It is for these reasons that experts such as Dr. Rosen are discouraging decreased R&D on a vaccine for HCV in favor of more focus on direct-acting antivirals for treatment. A vaccine for the disease would also have a significant impact on populations at high-risk for HCV infection, such as those who inject drugs. Indeed, “illnesses stemming from HCV are the top cause of death among individuals who inject drugs. In this group, the incidence of HCV is 10-fold higher than HIV infection, ranging from 60% to 90%.”
To learn more about the importance of R&D efforts towards an HCV vaccine, visit this page.
Last year, health organizations around the world officially linked the Zika virus with neurological complications in the fetuses of infected mothers. Since then, scientists have acknowledged the risks that the Zika virus poses to adults as well, and new complications associated with the infection keep surfacing as more research is completed. A new study out of Venezuela, an area endemic for Zika infection, recently revealed the cases of nine individuals who presented with heart complications soon after becoming infected with the virus.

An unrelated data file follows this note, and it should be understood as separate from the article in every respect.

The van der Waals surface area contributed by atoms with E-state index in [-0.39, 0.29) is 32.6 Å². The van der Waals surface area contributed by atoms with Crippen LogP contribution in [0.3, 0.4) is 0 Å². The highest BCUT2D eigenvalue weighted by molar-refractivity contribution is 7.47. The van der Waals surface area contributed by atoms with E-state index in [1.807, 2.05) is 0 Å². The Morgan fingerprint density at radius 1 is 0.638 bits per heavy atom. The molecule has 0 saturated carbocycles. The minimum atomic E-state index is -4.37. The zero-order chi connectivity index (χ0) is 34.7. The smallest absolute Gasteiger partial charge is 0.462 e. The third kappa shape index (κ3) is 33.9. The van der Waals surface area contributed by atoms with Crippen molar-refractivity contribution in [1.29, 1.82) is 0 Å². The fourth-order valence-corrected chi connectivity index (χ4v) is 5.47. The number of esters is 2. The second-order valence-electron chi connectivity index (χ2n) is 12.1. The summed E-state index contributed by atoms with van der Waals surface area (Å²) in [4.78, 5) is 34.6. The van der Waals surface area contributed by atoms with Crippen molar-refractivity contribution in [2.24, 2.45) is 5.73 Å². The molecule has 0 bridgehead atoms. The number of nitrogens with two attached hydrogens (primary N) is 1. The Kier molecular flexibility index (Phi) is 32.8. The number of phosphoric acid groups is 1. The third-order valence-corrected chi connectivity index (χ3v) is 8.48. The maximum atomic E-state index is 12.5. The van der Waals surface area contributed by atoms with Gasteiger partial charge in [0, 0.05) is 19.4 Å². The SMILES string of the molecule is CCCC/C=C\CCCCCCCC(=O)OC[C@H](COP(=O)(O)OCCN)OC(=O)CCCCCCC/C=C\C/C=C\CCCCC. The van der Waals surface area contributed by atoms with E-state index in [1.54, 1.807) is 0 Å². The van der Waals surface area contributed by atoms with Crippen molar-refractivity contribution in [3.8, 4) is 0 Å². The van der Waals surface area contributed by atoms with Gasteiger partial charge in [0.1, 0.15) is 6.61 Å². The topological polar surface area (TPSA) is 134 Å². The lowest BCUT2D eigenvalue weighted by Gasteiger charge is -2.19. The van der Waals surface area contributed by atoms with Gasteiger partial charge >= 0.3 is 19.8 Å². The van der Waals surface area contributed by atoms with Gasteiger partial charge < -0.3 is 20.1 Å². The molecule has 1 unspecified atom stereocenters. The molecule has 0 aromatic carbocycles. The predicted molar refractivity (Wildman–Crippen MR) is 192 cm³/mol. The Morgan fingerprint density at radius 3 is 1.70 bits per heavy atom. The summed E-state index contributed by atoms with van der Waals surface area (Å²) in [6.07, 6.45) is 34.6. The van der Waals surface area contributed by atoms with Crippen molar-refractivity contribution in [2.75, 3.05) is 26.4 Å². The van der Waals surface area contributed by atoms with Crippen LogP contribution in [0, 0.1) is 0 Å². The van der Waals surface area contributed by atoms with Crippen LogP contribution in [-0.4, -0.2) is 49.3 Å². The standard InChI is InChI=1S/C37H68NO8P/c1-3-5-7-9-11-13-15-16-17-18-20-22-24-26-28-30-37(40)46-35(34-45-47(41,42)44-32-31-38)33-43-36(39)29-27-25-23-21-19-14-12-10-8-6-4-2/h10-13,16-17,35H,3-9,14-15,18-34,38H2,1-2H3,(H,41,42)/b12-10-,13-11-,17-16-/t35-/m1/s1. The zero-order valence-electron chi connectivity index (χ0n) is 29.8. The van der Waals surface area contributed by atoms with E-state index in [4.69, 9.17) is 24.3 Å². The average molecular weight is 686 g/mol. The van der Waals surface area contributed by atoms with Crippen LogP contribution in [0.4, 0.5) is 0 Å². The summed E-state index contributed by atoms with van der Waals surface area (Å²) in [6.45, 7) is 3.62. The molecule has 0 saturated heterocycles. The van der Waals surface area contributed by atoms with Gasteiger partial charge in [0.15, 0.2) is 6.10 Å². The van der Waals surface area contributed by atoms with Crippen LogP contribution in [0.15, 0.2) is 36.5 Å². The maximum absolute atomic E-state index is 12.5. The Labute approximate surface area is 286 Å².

Eight of the nine patients “developed dangerous heart rhythm disorders” and six of the patients “had evidence of heart failure.” These patients did not have any history of cardiac disease, and so it was concluded that the cardiac irregularities were due to infection with the Zika virus.
Because heart complications are known to occur in those infected with severe forms of other mosquito-borne infections, such as malaria, the researchers were not surprised that individuals infected with the Zika virus were experiencing these issues. What did come as a surprise for the researchers, though, was the severity of the complications.
Additional new studies on the Zika virus are providing evidence for the presence of the virus in various tissues in the body and looking at specific points in time to see where the virus was identified in tissues. By studying rhesus macaque monkeys, researchers were able to detect presence of the virus “in the nervous system, reproductive and urinary tracts, lymph nodes, muscles and joints.”